Also, note that The Atlantic article is not one I cherry-picked, or even read myself before posting a link to it. There’s lots of articles on the Internet regarding this phenomenon, including more-recent ones.

          And yes, these companies are operating in the Sacramento region, as well.

          You’re demonstrating both a lack of ability to read (even when spoon-fed to you), and a fundamental lack of understanding of economics.

  7. Alan Miller

    Great info RO – I read the Atlantic article – truly scary.  Once again, the government steps in to fix an economic problem and creates a worse problem, that the government than steps in to try to correct (and this will no doubt create new problems).

    This is why I am a capitalist free market sort, hating both government and corporations with equal disdain.  Socialism and corporatism are twin evils, not idealistic opposites of good vs. evil.

  8. Keith Y Echols

    I should cut and paste my response from the last time this subject was brought up:

    Guest Commentary: Davis Should Plan to Build More Housing

    WHY????

    I asked this last time and no one gave a rational answer.  I got a lot of emotional and some indignant “think of the children” responses as if it’s some sort of moral imperative to build more houses and address affordability.  I’m not against residential growth.  But give me a good reason why.  Residential growth by itself is a cost to the community.   How will residential growth specifically help the EXISTING community?  I can imagine a number of ways…if UCD said they want to hire 50 new professors, researchers…etc…and said they’d prefer that they were able to live by….that would at lease anecdotally be a reason.  But basically if you want residential growth you should have LOCAL commercial economic growth FIRST.  So will someone (I dunno…city council leaders?) provide the data that supports the benefits for residential growth in Davis?  Otherwise Davis simply becomes a bedroom community that pays to fuel the economic development of surrounding communities and the greater Sacramento metro area with little benefit in return.

    Someone’s going to bring up the RHNA which requires housing to be built.  Eh, I know it got some teeth for enforcement back on 2017.  But it’s still up in the air.  Something like 50 or more cities are not in compliance with it and are looking to challenge it.  Many cities have mitigating factors (at least they claim them) that challenge the RHNA and the state’s ability and authority over local municipalities to govern their land use.  In Davis’ case; do the requirements take into consideration the influx of students that require housing and the offset that UCD’s proposed future housing plans and their impact on the city of Davis’ housing future needs?   Or in other words should the RHNA have any local say over things at all….or in the least in Davis’ case should the RHNA take into consideration student impact on housing in Davis as a mitigating circumstance.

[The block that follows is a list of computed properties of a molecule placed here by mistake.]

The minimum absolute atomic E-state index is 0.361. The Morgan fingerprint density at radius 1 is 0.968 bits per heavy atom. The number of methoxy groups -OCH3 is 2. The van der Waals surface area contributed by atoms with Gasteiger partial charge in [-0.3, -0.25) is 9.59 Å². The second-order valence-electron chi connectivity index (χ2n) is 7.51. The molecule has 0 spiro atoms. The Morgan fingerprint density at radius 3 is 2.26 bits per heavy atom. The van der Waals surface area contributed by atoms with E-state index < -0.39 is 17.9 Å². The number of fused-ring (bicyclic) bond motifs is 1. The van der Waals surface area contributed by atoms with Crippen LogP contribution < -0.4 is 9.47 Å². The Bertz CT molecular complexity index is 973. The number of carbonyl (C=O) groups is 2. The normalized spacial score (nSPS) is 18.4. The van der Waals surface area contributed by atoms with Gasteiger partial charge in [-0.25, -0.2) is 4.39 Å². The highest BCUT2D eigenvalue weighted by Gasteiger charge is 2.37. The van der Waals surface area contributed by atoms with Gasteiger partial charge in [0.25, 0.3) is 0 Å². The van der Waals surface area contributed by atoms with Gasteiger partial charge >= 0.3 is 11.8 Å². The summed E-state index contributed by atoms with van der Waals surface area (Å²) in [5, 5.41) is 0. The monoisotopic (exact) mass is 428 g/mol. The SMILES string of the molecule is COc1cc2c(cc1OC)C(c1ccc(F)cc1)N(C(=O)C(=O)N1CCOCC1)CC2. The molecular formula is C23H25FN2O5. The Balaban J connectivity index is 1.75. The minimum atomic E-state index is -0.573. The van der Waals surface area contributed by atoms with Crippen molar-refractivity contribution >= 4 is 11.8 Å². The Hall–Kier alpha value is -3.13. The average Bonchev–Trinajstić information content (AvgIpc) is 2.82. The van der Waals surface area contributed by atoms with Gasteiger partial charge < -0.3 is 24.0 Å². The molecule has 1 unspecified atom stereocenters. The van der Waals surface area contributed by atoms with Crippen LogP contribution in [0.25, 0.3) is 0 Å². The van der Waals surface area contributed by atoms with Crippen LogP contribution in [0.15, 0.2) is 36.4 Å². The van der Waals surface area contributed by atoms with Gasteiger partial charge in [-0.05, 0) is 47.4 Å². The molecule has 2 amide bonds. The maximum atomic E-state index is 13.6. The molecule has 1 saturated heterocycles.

1. Don Shor

      Seems odd to have to explain why people need houses. I think the real question isn’t whether a city should encourage housing, but rather whether a particular community — say, Davis — should actively discourage housing as the residents have clearly sought to do over many years.
      People need to live in housing wherever there is commerce happening. If a region is growing, and one community chooses to decline to expand housing choices, it simply shunts the regional housing growth over to other communities. And the scarcity creates economic inequities and affects those on the lower ends of the economic ladder disproportionately. It costs a lot of money to live in one community and work in another one. Transportation becomes a significant cost for many workers.

      Residential growth by itself is a cost to the community.

      The purpose of housing is not to generate revenues for the city, it is to provide people with places to live. There is regional demand, developers are responding to that.

      I can imagine a number of ways…if UCD said they want to hire 50 new professors, researchers…etc…and said they’d prefer that they were able to live by….that would at lease anecdotally be a reason.